Q. From a PCC Member - I am considering a new laptop instead of the Asus D550Mav-DB01 Notebook I now use that has 4GB memory and 500GB Hard Drive.  I was hoping to move up to a 8GB, 1T Hard Drive laptop.  I tried looking around the internet but cannot seem to find one in the $300 range.  Wondering if you have a way of looking which might work better?  I also do not game but I mostly use the laptop to download a few things.  Also use the laptop for Quicken which does not take much space.  
A. From Tom Kreuzer, a PCC Board member. There are lots of options for laptops. Sounds like you need a Windows 10 PC and not a Chromebook. Some of the best deals are over from Black Friday or Cyber Monday, but there are still deals. The top five sites for buying are:

You will find deals at all of them. For a laptop I would recommend you buy new and not a refurbished one. Sounds like you want a large hard drive. Some of the newer models have a Solid State Drive "SSD" which is like a flash drive with no moving parts. This makes the laptop smaller, faster, and the battery last longer. An example from Amazon for a Lenovo Ideapad Premium 15.6 laptop 8 GB, 1 TB, Windows 10, with DVD for $310.

Most of the sites will let you Search and filter for a New, 8 GB, and hard disk size or other criteria. You can then change the sort to lowest price to high instead of the default "Featured" results.

Member Responds - Sounds like a Lenovo is OK by you.  Think by the numbers I saw in NewEgg that the super sales is over.  You pointed to what I would say is a very acceptable laptop.  Must be new.  Not sure if an Intel i5 is needed as i3 is likely OK for my needs.  Appreciate what you pointed out to me.  I have been watching WalMart and Target. By the way.  Do I need a program to transfer the info from my Asus to the new computer?

Tom Responds - The first thing to do on the new laptop is setup/decide what antivirus you plan to use. Uninstall other antivirus versions that may have come with the new laptop and any trial or packages you will never use on the laptop. You do not need to buy a package to transfer data. You should be backing up your current user data to a local hard drive or to a cloud drive. Use that to copy the data to the new laptop (Documents, Photos, Videos). You will have to install local software like Quicken, Chrome, LastPass, any utilities, etc. on the new computer from DVDs or the internet. The rest is your internet bookmarks, contacts, calendar, etc. which should be set from the cloud once you login. You will have print drivers and other things to install as you start to use it.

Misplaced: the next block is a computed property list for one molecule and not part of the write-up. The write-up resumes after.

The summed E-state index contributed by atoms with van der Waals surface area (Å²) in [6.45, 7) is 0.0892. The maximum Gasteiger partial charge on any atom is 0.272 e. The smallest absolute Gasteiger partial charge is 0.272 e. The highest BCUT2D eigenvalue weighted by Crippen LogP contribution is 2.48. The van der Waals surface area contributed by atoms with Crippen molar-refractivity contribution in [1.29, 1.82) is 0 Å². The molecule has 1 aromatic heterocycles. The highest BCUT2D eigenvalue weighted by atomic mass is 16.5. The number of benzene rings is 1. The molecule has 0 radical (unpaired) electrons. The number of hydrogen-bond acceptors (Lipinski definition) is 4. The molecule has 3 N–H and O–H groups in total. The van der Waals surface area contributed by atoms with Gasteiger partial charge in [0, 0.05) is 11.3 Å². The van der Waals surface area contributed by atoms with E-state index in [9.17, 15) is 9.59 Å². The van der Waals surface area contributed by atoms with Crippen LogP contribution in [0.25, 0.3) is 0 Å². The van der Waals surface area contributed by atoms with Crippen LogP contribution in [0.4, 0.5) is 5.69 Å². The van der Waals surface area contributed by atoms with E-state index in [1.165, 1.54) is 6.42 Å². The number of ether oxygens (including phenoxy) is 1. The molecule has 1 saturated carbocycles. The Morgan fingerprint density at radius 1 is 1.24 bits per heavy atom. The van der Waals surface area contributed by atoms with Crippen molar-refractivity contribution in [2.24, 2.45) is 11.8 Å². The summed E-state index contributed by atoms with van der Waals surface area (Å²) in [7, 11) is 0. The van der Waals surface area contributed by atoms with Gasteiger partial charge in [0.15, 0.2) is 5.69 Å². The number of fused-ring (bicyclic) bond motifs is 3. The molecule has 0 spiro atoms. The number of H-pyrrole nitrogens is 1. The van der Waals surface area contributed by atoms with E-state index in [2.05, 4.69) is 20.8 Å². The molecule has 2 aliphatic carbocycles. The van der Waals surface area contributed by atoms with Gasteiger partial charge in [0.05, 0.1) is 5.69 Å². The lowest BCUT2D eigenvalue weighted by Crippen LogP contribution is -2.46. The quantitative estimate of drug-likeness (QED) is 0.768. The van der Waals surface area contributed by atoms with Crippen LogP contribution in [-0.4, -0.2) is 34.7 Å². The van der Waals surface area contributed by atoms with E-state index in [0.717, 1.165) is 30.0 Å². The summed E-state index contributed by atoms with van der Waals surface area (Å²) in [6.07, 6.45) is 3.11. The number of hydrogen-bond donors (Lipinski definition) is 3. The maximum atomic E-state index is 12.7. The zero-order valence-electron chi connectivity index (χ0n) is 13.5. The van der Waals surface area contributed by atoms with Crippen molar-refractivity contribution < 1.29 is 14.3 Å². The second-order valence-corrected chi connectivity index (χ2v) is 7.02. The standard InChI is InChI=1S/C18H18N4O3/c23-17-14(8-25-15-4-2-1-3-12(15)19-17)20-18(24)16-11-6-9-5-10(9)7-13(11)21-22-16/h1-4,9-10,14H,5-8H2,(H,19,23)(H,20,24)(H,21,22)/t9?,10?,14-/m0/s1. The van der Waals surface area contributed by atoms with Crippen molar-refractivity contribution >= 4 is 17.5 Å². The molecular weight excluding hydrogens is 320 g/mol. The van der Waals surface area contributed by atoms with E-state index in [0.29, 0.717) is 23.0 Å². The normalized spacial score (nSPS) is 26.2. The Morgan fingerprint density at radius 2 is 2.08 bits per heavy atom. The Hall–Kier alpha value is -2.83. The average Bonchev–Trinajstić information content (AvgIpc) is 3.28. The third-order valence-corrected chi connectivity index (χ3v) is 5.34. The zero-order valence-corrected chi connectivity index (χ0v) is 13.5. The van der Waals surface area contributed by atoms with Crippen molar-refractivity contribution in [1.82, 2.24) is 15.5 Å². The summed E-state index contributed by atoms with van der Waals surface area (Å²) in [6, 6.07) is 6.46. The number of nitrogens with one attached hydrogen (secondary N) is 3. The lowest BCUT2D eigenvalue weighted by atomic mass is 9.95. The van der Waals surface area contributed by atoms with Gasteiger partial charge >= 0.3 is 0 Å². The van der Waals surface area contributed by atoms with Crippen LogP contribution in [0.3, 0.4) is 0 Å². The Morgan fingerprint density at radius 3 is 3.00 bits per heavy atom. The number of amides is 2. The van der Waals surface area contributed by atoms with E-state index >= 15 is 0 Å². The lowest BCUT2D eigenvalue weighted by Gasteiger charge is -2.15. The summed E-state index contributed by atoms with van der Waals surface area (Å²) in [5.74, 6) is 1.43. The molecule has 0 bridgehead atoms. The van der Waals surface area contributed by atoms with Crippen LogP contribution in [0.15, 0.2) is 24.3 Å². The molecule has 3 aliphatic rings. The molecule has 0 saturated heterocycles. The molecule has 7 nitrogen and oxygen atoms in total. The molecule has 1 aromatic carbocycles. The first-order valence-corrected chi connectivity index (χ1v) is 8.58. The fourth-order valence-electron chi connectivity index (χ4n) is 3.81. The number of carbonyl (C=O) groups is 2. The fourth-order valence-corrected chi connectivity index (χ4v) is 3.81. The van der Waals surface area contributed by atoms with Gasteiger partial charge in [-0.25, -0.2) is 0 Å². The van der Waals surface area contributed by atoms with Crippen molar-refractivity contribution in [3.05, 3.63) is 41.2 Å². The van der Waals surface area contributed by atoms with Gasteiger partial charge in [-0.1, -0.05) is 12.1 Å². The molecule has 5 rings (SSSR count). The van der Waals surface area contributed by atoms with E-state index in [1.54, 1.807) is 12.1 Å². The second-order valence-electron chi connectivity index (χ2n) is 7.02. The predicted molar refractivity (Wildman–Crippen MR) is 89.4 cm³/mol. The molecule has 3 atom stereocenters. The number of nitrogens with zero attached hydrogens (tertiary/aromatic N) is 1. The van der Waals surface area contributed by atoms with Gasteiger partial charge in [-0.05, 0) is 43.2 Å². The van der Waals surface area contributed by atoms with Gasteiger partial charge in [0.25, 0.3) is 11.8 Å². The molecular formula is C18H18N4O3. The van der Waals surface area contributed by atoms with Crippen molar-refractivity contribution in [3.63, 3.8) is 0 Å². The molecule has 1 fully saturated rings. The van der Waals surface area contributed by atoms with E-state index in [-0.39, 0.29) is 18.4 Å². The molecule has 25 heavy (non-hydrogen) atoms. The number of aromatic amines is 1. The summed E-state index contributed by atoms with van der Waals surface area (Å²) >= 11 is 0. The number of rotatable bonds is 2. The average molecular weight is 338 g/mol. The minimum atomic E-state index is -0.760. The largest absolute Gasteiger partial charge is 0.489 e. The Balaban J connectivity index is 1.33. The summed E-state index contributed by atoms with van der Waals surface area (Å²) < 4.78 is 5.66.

Member Responds - Just reading the Amazon comments.  I see  that the computer comes with Windows 10-S and that some people had problems with some programs.  It is possible to revert to Windows 10 Home but not real easy.  Don't know if this would be a problem for me?  Noticed that Amazon carries a similar Levono but the speeds and memory is somewhat less.  It has an Intel processor but not sure if I want to pay the same price for a slower speed laptop. I cannot live without a DVD on the laptop. I use Norton ( loadable on a dvd) and already bought it for next year but waiting to load it until last yrs version is closer to expiring.

Tom Responds - I did not know that it comes with Windows 10-S. You would not like to run it as 10-S, but sounds like it can be turned off to run normal. I do not know what is involved or if you want the added hassle. I listed the Lenovo laptop just as an example, there are hundreds of laptops on amazon that are less than $400. Not sure if you can live without a DVD or less hard disk. HP is the #1 seller of laptops. Most software today can be installed without a DVD. You connect to a web site, download, install, and put in a product key to activate the software. You are seeing less and less laptops and desktops with DVDs.